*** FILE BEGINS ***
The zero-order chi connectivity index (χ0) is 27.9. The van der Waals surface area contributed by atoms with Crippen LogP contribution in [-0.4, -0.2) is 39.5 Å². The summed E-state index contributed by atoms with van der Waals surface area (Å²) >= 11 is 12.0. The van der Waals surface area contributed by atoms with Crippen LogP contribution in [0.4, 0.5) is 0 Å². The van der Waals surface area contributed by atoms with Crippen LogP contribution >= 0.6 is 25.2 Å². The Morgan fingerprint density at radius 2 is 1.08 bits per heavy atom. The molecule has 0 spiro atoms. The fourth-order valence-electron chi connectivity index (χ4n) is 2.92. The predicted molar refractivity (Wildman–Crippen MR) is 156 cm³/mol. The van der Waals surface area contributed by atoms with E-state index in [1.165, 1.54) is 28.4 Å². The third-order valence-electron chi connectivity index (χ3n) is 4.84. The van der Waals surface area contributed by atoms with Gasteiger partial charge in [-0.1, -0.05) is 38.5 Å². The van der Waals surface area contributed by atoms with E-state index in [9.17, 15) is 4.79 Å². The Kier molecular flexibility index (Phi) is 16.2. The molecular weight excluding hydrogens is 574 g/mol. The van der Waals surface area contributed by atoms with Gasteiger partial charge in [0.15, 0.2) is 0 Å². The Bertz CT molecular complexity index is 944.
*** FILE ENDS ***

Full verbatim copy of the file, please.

The zero-order chi connectivity index (χ0) is 27.9. The van der Waals surface area contributed by atoms with Crippen LogP contribution in [-0.4, -0.2) is 39.5 Å². The summed E-state index contributed by atoms with van der Waals surface area (Å²) >= 11 is 12.0. The van der Waals surface area contributed by atoms with Crippen LogP contribution in [0.4, 0.5) is 0 Å². The van der Waals surface area contributed by atoms with Crippen LogP contribution >= 0.6 is 25.2 Å². The Morgan fingerprint density at radius 2 is 1.08 bits per heavy atom. The molecule has 0 spiro atoms. The fourth-order valence-electron chi connectivity index (χ4n) is 2.92. The predicted molar refractivity (Wildman–Crippen MR) is 156 cm³/mol. The van der Waals surface area contributed by atoms with E-state index in [1.165, 1.54) is 28.4 Å². The third-order valence-electron chi connectivity index (χ3n) is 4.84. The van der Waals surface area contributed by atoms with Gasteiger partial charge in [-0.1, -0.05) is 38.5 Å². The van der Waals surface area contributed by atoms with E-state index in [9.17, 15) is 4.79 Å². The Kier molecular flexibility index (Phi) is 16.2. The molecular weight excluding hydrogens is 574 g/mol. The van der Waals surface area contributed by atoms with Gasteiger partial charge in [0.15, 0.2) is 0 Å². The Bertz CT molecular complexity index is 944.